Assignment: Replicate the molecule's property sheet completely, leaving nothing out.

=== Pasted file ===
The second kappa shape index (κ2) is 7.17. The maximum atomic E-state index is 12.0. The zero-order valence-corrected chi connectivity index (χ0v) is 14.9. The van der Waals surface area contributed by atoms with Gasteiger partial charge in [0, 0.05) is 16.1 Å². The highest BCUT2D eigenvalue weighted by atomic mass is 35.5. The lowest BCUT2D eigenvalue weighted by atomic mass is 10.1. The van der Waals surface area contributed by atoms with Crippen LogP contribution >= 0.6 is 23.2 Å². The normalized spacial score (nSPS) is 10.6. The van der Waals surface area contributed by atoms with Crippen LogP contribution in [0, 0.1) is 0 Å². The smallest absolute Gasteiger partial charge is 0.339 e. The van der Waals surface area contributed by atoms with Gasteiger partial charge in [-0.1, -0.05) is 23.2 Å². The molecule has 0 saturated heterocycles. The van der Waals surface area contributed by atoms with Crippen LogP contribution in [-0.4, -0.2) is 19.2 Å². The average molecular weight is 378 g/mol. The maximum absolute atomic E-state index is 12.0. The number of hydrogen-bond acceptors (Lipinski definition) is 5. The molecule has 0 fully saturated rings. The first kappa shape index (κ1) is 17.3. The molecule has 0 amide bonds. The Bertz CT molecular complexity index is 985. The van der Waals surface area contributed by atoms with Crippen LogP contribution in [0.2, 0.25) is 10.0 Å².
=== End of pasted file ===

The second kappa shape index (κ2) is 7.17. The maximum atomic E-state index is 12.0. The zero-order valence-corrected chi connectivity index (χ0v) is 14.9. The van der Waals surface area contributed by atoms with Gasteiger partial charge in [0, 0.05) is 16.1 Å². The highest BCUT2D eigenvalue weighted by atomic mass is 35.5. The lowest BCUT2D eigenvalue weighted by atomic mass is 10.1. The van der Waals surface area contributed by atoms with Crippen LogP contribution >= 0.6 is 23.2 Å². The normalized spacial score (nSPS) is 10.6. The van der Waals surface area contributed by atoms with Crippen LogP contribution in [0, 0.1) is 0 Å². The smallest absolute Gasteiger partial charge is 0.339 e. The van der Waals surface area contributed by atoms with Gasteiger partial charge in [-0.1, -0.05) is 23.2 Å². The molecule has 0 saturated heterocycles. The van der Waals surface area contributed by atoms with Crippen LogP contribution in [-0.4, -0.2) is 19.2 Å². The average molecular weight is 378 g/mol. The maximum absolute atomic E-state index is 12.0. The number of hydrogen-bond acceptors (Lipinski definition) is 5. The molecule has 0 fully saturated rings. The first kappa shape index (κ1) is 17.3. The molecule has 0 amide bonds. The Bertz CT molecular complexity index is 985. The van der Waals surface area contributed by atoms with Crippen LogP contribution in [0.2, 0.25) is 10.0 Å².